Overtime protections for California domestic workers are here to stay (SB 1015)

Domestic workers include nannies, childcare providers, caregivers or attendants to people with disabilities or seniors, housecleaners, cooks, gardeners, or other household workers.  Domestic workers work in a private home, whether they are directly hired by the household or by an agency.  “Personal attendants” are caregivers and childcare providers who spend a significant amount of time caring for children, seniors or people with disabilities.  Personal attendants can either be live-in or live-out employees.

In 2013, the Legislature enacted and Governor Brown signed the Domestic Worker Bill of Rights (California Labor Code sections 1450–1453 and 1454).  As of January 1, 2014, this law extended overtime protection to personal attendants who became entitled to overtime pay at 1.5 times their regular rate of pay for any hours worked in excess of nine (9) hours in a day or in excess of 45 hours in a week.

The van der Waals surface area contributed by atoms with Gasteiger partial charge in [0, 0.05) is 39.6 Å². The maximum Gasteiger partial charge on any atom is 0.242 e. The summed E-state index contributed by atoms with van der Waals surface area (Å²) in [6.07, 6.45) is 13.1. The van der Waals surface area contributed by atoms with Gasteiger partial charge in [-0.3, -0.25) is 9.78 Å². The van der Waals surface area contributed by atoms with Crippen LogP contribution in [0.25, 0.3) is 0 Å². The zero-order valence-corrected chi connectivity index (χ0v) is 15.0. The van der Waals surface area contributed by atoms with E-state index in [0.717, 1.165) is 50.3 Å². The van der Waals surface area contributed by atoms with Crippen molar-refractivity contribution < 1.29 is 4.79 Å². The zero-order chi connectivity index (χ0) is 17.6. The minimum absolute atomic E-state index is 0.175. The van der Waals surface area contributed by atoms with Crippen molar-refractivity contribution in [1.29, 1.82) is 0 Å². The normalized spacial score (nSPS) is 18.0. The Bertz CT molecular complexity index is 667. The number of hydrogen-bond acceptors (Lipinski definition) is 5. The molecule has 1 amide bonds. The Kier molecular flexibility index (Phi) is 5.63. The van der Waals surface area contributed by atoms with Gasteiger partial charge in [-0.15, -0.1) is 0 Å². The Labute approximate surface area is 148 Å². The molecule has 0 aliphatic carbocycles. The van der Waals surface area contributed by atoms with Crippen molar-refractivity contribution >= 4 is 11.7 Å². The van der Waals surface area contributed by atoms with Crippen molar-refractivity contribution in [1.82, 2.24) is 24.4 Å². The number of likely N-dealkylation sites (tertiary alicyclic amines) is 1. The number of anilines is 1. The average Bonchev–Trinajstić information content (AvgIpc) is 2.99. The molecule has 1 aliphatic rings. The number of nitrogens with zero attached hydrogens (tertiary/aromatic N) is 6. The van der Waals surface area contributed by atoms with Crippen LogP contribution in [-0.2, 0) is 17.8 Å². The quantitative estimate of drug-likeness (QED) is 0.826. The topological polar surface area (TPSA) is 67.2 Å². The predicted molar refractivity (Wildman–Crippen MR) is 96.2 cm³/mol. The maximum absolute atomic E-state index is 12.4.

Until the passage of the Domestic Worker Bill of Rights, personal attendants, who care for and support thousands of individuals and families in California, were excluded from overtime protection.

The Domestic Worker Bill of Rights required the Governor to convene a committee to study and report on the effects of its provisions on personal attendants and their employers.  Under the original legislation, the Domestic Worker Bill of Rights would have been repealed as of January 1, 2017.

SB 1015, signed in September 2016, removes the repeal date in the original law making domestic worker overtime protections permanent in the state of California.

By Lisl Soto | October 4, 2016

Legal Developments